WTB - WTT for Farrier's Rasp/Files

Discussion in 'Supporter's Trade Blanket' started by Luzster, Aug 12, 2018 at 9:49 PM.

  1. Luzster

    Luzster Of course your opinion matters, just not to me... Supporter

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    Evening.

    Looking for a rasp/file(s) that I can use to try my hand at making a knife out of. Not really familiar enough with files to pick one out at a flea market that would be good enough steel, god brand, etc. to use.

    Whatcha got?
     
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  2. Youcantreadinthedark

    Youcantreadinthedark Amphibian. Supporter Bushclass I

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    You're shooting to make a rhombic?
     
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  3. Kurt992

    Kurt992 Guide Lifetime Supporter Bushclass II

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    I would consider hitting garage and estate sales in older neighborhoods. The files you might find in an old tool box should be of good quality and can usually be had for a buck or less.

    On another note, I’ve made a few file knives and I would suggest starting small. Farriers rasps are quite large to start off with.

    Last but not least, if you have your heart set on a farrier’s rasp, I have one I could part with.
     
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  4. Luzster

    Luzster Of course your opinion matters, just not to me... Supporter

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    More of a bushcraft--ish than pukko I'm thinking.
     
  5. Luzster

    Luzster Of course your opinion matters, just not to me... Supporter

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    Whatcha got and whatcha want for it? I'm wanting to make a knife that is a 4/4.5" blade and same sized handle. I have all the necessary tools to do this as well as handle material. And, I watched a few youtube videos so I'm basically an expert at these now.... ;):rolleyes:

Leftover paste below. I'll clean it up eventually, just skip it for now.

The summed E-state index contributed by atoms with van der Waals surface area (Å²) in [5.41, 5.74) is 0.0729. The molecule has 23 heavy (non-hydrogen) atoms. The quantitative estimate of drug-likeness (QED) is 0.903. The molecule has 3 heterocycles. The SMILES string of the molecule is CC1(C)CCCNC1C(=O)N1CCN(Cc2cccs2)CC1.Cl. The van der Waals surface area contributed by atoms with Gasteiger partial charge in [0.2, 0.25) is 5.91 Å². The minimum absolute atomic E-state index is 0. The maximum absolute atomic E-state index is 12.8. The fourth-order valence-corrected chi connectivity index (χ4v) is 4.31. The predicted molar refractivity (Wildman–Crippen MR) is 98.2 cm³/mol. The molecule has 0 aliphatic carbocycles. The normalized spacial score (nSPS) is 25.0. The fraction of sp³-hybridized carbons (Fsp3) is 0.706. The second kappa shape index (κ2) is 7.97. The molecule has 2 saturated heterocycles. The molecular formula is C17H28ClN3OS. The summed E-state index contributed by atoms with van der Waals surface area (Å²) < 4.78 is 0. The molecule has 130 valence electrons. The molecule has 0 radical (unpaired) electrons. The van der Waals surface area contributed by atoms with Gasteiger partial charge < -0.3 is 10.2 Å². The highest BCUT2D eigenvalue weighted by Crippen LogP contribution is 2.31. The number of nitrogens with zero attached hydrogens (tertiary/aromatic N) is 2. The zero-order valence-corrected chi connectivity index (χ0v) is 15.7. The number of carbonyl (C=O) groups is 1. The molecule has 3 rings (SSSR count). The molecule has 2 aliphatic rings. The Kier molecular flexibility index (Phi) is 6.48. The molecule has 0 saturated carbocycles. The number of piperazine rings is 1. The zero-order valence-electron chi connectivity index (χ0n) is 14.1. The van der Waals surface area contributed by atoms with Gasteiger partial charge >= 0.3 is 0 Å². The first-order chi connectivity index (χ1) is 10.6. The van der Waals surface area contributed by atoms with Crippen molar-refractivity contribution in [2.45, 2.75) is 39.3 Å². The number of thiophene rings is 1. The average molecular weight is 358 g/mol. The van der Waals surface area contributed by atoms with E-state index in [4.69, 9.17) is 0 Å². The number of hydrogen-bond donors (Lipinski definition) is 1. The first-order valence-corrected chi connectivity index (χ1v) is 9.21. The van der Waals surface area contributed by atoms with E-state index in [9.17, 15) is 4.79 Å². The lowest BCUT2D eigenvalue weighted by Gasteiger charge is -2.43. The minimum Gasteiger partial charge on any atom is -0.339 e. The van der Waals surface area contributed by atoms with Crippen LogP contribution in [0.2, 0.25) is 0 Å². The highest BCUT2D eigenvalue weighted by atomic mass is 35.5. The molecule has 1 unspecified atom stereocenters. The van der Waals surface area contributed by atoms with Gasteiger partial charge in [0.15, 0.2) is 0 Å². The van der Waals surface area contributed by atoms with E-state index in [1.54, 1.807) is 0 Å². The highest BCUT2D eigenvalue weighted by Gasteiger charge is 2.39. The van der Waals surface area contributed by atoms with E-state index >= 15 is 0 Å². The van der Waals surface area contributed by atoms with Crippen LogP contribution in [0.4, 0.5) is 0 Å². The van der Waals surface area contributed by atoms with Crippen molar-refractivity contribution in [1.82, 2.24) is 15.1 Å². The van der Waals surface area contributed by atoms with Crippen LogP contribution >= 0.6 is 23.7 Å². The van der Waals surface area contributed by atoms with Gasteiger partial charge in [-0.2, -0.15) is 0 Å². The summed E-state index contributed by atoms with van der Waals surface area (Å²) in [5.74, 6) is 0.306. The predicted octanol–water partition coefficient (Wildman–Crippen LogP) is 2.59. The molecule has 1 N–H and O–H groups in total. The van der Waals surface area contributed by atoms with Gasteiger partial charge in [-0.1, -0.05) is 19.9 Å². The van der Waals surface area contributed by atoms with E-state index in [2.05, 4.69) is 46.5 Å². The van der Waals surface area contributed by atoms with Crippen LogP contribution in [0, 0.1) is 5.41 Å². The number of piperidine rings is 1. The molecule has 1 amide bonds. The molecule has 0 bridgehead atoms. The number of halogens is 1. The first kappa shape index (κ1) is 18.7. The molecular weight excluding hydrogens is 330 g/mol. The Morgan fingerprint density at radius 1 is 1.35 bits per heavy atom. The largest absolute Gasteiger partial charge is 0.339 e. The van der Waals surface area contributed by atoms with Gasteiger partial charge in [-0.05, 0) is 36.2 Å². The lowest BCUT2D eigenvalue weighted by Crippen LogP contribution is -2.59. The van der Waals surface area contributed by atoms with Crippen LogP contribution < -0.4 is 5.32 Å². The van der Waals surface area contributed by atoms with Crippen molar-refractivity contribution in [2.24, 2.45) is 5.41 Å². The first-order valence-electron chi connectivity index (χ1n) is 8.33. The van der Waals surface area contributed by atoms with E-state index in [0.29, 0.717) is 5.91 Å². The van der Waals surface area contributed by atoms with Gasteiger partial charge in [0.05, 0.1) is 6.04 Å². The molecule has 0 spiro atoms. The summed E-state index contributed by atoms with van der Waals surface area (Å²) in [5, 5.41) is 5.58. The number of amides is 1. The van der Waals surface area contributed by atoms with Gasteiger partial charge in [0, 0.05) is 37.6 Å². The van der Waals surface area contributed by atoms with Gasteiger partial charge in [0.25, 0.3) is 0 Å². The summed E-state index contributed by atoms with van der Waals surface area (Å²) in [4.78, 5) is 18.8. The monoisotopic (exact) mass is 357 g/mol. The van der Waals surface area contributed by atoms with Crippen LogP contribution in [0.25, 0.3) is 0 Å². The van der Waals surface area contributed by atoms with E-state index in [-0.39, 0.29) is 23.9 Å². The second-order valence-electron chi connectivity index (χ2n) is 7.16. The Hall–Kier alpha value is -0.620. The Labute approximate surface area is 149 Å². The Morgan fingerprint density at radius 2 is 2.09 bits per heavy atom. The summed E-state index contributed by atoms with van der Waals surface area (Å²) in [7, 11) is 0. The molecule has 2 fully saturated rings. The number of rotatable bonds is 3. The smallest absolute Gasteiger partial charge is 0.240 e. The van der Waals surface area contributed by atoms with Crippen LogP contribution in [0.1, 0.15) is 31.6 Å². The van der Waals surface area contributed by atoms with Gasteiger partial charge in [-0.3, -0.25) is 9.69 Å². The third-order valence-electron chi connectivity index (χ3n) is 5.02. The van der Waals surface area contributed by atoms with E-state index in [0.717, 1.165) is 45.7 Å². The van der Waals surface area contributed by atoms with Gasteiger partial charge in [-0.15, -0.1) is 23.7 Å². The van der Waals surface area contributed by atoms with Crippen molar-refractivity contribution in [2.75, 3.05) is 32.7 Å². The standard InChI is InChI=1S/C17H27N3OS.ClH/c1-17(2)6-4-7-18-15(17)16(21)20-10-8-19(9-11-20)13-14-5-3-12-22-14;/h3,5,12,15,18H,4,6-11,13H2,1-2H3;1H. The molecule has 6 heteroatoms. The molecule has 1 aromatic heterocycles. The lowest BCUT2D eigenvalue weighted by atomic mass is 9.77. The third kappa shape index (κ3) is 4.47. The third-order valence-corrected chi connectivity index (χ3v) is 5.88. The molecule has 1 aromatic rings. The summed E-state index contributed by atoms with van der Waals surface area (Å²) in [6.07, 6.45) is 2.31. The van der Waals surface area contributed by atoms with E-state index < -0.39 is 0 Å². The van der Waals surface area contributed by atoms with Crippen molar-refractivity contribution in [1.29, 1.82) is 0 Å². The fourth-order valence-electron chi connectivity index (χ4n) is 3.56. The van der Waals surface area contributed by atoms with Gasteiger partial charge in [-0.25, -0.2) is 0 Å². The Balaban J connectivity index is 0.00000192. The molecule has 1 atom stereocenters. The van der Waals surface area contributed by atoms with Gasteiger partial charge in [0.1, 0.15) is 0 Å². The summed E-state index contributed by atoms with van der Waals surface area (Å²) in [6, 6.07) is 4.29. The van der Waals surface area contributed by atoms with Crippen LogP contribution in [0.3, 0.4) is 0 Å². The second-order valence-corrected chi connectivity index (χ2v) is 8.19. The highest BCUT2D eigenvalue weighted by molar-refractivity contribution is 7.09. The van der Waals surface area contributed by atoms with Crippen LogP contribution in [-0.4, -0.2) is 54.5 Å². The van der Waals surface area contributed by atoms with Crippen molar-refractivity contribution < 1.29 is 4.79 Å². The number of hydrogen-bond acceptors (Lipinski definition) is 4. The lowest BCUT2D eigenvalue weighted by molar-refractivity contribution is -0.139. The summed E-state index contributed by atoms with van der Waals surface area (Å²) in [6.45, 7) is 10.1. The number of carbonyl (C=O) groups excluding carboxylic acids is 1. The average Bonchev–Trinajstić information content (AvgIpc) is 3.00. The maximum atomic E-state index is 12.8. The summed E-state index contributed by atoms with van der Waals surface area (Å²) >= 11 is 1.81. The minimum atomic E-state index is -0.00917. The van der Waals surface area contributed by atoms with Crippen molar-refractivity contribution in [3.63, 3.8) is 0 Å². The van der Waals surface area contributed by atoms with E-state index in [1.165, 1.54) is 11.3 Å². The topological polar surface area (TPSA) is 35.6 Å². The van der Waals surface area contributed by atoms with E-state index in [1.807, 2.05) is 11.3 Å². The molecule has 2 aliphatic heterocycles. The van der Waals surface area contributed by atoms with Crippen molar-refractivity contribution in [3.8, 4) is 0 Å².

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  6. NJStricker

    NJStricker Supporter Supporter

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    Why a file or rasp, other than the steel? They can be a lot of work to get them in proper condition to make a knife. Earlier files used W2 steel, and older Nicholson’s used 1095. Both are steels that can be had in bar stock, that way you don’t need to worry about occlusions that could cause the blade to fail at some point.
     
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  7. Bucklebuilder

    Bucklebuilder Supporter Supporter

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    Some rasp these days are case hardened. I like the idea of using a rasp and use them for making spurs. Unfortunately, they’re mostly unknown steel, so heat treating can be a bit spotty. Doesn’t hurt to experiment though.
     
  8. Luzster

    Luzster Of course your opinion matters, just not to me... Supporter

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    You do have a point. But, has the stock that can be bought at a store already been heat treated?
     
  9. Luzster

    Luzster Of course your opinion matters, just not to me... Supporter

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    I don't have a forge so if stock isn't heat treated then I have no means of doing that. That's main reason I as looking at a file. I know its been hardened so I would just have to temper it in my oven to take some of the hardness out so it doesn't break.
     
  10. Odinborn

    Odinborn Scout